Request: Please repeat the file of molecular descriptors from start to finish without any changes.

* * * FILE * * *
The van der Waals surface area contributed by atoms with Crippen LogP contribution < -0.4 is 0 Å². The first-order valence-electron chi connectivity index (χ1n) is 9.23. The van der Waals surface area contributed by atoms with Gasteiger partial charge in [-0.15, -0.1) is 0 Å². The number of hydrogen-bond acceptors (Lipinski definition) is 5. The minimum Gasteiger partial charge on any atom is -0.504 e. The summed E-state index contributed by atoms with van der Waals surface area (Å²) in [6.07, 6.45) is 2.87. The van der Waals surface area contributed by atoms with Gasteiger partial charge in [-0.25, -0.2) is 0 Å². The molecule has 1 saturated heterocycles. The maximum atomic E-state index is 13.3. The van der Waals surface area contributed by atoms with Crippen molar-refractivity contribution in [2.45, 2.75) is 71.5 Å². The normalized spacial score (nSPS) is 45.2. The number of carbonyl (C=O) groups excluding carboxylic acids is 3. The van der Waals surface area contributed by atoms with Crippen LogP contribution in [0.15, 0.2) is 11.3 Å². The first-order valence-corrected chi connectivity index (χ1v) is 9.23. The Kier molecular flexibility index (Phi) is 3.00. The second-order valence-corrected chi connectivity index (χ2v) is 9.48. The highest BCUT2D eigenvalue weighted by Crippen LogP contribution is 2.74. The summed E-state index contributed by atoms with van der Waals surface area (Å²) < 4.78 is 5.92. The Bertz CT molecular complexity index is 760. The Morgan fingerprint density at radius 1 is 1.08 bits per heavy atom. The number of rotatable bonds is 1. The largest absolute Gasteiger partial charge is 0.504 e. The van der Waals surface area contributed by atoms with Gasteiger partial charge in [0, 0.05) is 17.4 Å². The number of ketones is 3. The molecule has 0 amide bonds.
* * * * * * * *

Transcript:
The van der Waals surface area contributed by atoms with Crippen LogP contribution < -0.4 is 0 Å². The first-order valence-electron chi connectivity index (χ1n) is 9.23. The van der Waals surface area contributed by atoms with Gasteiger partial charge in [-0.15, -0.1) is 0 Å². The number of hydrogen-bond acceptors (Lipinski definition) is 5. The minimum Gasteiger partial charge on any atom is -0.504 e. The summed E-state index contributed by atoms with van der Waals surface area (Å²) in [6.07, 6.45) is 2.87. The van der Waals surface area contributed by atoms with Gasteiger partial charge in [-0.25, -0.2) is 0 Å². The molecule has 1 saturated heterocycles. The maximum atomic E-state index is 13.3. The van der Waals surface area contributed by atoms with Crippen molar-refractivity contribution in [2.45, 2.75) is 71.5 Å². The normalized spacial score (nSPS) is 45.2. The number of carbonyl (C=O) groups excluding carboxylic acids is 3. The van der Waals surface area contributed by atoms with Crippen LogP contribution in [0.15, 0.2) is 11.3 Å². The first-order valence-corrected chi connectivity index (χ1v) is 9.23. The Kier molecular flexibility index (Phi) is 3.00. The second-order valence-corrected chi connectivity index (χ2v) is 9.48. The highest BCUT2D eigenvalue weighted by Crippen LogP contribution is 2.74. The summed E-state index contributed by atoms with van der Waals surface area (Å²) < 4.78 is 5.92. The Bertz CT molecular complexity index is 760. The Morgan fingerprint density at radius 1 is 1.08 bits per heavy atom. The number of rotatable bonds is 1. The largest absolute Gasteiger partial charge is 0.504 e. The van der Waals surface area contributed by atoms with Gasteiger partial charge in [0, 0.05) is 17.4 Å². The number of ketones is 3. The molecule has 0 amide bonds.